Friday, October 30, 2015

Musings on the upgrade experience with Windows 10 vs Ubuntu

I note with interest this article on The Register about Microsoft's rollout of Windows 10. Apparently, Microsoft has gone all out to get people on Windows 10 whether they like it or not. Well, they're trying to save face by saying that you have a choice, but they're not very upfront about that choice.

I have a relative who was faced with this choice on her machine. I'm her IT guy and I help her when prompted to help. So when I was visiting I booted up her computer and had her login. Then, down in the bottom right-hand corner, I saw a message saying Windows 10 has been installed. After working on her computer to fix some other problem, I see a window that says, "Reboot to complete the installation of Windows 10".

My relative is not a techie by any means. She never consented to this upgrade and never received any warning that any upgrade would be forced upon her. I just didn't see any way out of the upgrade, so we rebooted.

This is the experience that millions of Windows users are being treated to. But it's an interesting contrast to what life used to be like with Microsoft. I remember the days when Microsoft would make us pay for the next version of Windows. Oh how they loved to plot together with hardware makers for a fat and slow Windows that would only load and run faster on new hardware. I guess those days are gone.

I also note with interest that Microsoft does give you an option to go back to the old system if you choose to do so, but you must do so within 30 days of the upgrade or it's gone forever. Apparently, they save the entire OS on disk before the upgrade in case you want to go back. But, they ask, why would you? Windows 10 is the latest and greatest. It does everything you want it to do, faster, simpler, easier and did I mention, "safer"? This time, they've slimmed it down to work on existing hardware instead of making you shop for a faster new box.

That rollback option never appeared for my hapless relative and I'm surprised to read about it at The Register. BTW, if you like to follow tech news with snark, The Register is the place to go. They're good with humorous conundrums and ironies as well the occasional example of stupidity in the tech news. Plus, they're great with giving us factual, informative and useful news about the tech industry.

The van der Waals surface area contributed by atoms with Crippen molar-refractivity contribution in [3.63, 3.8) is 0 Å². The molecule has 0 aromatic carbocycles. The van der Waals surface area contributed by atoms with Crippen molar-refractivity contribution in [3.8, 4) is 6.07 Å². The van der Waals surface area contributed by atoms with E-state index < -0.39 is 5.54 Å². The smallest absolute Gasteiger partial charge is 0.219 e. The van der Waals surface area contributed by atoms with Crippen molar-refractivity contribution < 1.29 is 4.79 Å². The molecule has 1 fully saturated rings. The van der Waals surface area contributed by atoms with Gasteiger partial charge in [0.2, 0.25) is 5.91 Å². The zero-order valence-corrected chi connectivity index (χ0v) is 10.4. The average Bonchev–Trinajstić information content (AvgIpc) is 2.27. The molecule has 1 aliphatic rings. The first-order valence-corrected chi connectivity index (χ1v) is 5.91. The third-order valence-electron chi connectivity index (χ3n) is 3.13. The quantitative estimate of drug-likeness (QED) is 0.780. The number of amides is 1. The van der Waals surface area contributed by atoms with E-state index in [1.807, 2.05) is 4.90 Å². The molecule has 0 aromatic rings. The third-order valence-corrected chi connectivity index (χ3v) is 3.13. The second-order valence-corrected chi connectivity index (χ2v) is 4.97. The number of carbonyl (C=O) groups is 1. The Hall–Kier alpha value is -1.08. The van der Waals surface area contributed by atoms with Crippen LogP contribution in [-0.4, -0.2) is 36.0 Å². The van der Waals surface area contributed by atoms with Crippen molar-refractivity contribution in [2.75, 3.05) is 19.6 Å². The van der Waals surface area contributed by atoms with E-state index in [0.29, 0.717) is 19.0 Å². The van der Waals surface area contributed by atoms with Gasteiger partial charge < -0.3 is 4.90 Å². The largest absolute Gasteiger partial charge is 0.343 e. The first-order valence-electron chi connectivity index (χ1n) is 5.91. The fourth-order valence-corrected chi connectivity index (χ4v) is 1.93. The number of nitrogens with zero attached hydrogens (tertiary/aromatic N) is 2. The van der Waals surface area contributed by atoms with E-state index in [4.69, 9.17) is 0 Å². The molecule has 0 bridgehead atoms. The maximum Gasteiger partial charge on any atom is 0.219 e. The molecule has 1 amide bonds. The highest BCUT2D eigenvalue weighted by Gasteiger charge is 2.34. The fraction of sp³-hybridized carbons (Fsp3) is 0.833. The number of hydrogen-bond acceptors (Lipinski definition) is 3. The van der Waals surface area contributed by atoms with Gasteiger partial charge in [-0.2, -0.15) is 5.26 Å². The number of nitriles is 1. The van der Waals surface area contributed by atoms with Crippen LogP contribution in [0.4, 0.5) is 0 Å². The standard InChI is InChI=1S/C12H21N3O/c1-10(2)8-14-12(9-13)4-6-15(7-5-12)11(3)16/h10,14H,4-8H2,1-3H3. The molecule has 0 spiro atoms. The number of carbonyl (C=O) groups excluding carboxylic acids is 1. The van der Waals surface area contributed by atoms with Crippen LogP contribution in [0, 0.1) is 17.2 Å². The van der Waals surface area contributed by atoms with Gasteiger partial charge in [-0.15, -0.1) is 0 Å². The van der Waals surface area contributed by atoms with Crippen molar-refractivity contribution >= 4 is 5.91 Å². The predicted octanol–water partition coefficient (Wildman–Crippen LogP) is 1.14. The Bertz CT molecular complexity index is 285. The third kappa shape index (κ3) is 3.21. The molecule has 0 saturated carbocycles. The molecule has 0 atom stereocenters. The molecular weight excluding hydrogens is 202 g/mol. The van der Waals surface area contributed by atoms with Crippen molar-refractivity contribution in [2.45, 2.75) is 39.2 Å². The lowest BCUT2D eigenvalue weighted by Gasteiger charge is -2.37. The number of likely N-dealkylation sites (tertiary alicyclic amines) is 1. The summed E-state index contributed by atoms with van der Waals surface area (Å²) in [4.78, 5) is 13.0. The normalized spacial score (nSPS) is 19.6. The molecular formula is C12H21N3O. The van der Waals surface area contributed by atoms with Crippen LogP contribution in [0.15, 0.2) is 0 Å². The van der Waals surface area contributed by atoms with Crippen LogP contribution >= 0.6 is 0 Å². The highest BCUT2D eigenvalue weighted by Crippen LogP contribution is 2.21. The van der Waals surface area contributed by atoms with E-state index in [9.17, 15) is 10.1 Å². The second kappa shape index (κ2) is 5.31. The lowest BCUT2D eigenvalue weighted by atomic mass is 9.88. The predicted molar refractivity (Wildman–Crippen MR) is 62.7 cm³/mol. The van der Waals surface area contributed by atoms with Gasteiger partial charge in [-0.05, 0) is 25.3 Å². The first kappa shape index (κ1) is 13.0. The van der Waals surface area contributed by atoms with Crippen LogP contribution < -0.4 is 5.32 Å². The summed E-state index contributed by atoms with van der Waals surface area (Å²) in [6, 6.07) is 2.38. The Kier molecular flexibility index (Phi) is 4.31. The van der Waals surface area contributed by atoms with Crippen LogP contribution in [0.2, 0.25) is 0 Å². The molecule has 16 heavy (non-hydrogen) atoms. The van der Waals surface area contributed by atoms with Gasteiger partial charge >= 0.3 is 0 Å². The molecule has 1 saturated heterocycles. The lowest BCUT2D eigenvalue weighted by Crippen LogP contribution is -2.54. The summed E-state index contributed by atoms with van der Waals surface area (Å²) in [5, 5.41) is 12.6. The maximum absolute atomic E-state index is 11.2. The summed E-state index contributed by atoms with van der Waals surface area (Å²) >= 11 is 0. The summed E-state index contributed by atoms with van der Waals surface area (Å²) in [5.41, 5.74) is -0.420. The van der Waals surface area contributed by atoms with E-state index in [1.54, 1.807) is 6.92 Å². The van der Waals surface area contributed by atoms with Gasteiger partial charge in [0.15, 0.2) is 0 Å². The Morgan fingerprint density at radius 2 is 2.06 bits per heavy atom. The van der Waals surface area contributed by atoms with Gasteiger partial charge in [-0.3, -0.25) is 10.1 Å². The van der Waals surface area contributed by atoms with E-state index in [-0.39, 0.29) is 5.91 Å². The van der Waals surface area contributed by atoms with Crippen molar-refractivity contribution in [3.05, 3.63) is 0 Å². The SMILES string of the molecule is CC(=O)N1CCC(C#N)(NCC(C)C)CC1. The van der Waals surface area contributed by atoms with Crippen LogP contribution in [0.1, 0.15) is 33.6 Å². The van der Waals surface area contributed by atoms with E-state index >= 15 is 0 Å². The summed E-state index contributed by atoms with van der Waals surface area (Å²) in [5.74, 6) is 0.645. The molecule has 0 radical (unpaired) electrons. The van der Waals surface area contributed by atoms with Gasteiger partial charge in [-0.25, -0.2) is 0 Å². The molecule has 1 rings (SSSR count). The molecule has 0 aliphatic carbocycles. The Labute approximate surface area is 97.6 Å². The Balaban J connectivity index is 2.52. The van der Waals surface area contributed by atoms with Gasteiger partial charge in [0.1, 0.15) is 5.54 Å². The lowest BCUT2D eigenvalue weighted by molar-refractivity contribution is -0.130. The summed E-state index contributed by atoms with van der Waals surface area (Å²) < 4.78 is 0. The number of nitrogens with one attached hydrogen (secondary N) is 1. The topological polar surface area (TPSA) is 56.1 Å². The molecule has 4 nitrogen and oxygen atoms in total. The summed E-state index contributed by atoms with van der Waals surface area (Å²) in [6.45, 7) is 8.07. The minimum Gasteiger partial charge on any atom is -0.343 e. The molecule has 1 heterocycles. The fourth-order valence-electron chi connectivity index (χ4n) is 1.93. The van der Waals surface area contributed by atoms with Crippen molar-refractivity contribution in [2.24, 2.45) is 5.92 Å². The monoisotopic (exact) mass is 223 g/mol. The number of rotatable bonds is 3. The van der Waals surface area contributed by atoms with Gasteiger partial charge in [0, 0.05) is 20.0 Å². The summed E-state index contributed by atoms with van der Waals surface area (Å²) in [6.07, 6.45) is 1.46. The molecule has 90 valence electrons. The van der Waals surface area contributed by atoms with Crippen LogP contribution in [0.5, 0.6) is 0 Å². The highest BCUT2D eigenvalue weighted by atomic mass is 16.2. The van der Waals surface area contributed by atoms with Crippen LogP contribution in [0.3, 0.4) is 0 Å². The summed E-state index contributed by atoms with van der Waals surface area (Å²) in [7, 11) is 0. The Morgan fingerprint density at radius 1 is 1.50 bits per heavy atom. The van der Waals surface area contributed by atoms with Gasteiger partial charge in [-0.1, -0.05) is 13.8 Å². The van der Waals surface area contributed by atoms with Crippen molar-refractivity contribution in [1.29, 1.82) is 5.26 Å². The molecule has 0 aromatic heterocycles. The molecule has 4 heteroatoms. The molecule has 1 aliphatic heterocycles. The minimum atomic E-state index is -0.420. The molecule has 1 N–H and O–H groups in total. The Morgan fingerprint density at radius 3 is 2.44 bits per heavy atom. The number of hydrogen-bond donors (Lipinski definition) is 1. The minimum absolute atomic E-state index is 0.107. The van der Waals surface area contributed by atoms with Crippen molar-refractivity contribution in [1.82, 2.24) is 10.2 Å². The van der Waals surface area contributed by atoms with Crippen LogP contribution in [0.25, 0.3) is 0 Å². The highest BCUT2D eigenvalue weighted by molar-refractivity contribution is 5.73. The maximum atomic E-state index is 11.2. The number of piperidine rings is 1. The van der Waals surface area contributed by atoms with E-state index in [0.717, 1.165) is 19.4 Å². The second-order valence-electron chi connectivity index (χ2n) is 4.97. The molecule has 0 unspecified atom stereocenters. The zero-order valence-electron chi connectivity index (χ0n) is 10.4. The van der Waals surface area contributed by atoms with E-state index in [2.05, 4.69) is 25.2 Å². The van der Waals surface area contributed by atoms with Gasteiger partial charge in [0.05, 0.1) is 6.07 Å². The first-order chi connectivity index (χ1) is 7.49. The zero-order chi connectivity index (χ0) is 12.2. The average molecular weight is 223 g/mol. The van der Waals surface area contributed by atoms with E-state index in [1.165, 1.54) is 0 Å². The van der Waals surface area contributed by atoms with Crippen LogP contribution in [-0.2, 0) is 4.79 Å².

Some of you may know that I'm a Linux man. I hate Apple for their silly patent wars and I detest Microsoft for their antics with open standards like OOXML as well as their shell game with The SCO Group. Interestingly, I love what both of them have built into their graphic user interface designs. I love Apple aesthetics and I love how there is a shortcut keyboard combination for nearly everything on Windows.

But I must confess, since I switched to Linux in the summer of 2007, I have never looked back. I enjoy my Linux system so much that I shudder to consider what life would be like confined to Windows again. Worse, to be stuck using the mouse for just about every move on a Mac.

Better yet, I've never endured the kind of forced upgrade that Microsoft has impaled their users with. I'm a big Ubuntu fan and I enjoy the Long-Term Support version of their operating system. Now the LTS versions of Ubuntu go on for five years with support. Even if support expires, you can still use it, but I would recommend upgrading to the next LTS version. That means 5 long years of stable support for bug fixes and improvements.

I note also that Microsoft is claiming numerous innovations like virtual desktops. Sorry,Microsoft. Linux has had virtual desktops since about 1994. I also love how they copied the lock screen from Gnome, too. Here's the lock screen from the Linux Gnome Desktop:

And here is the lock screen from Windows 10:

I had to laugh when I saw this.

So Microsoft is flattering the Gnome community by "borrowing" this idea. Really, I take no offense, but it would be nice if Microsoft would share with the world where they get some of their ideas.

Granted, I know Linux is not for everyone. Some people really like Microsoft and some people really like Apple's iOS and I won't begrudge them. But I do feel for them and the abuses they sustain at the hands of their respective operating system developers. I encourage them and anyone else who wants to try Linux to do so. You can always go back if you want to.
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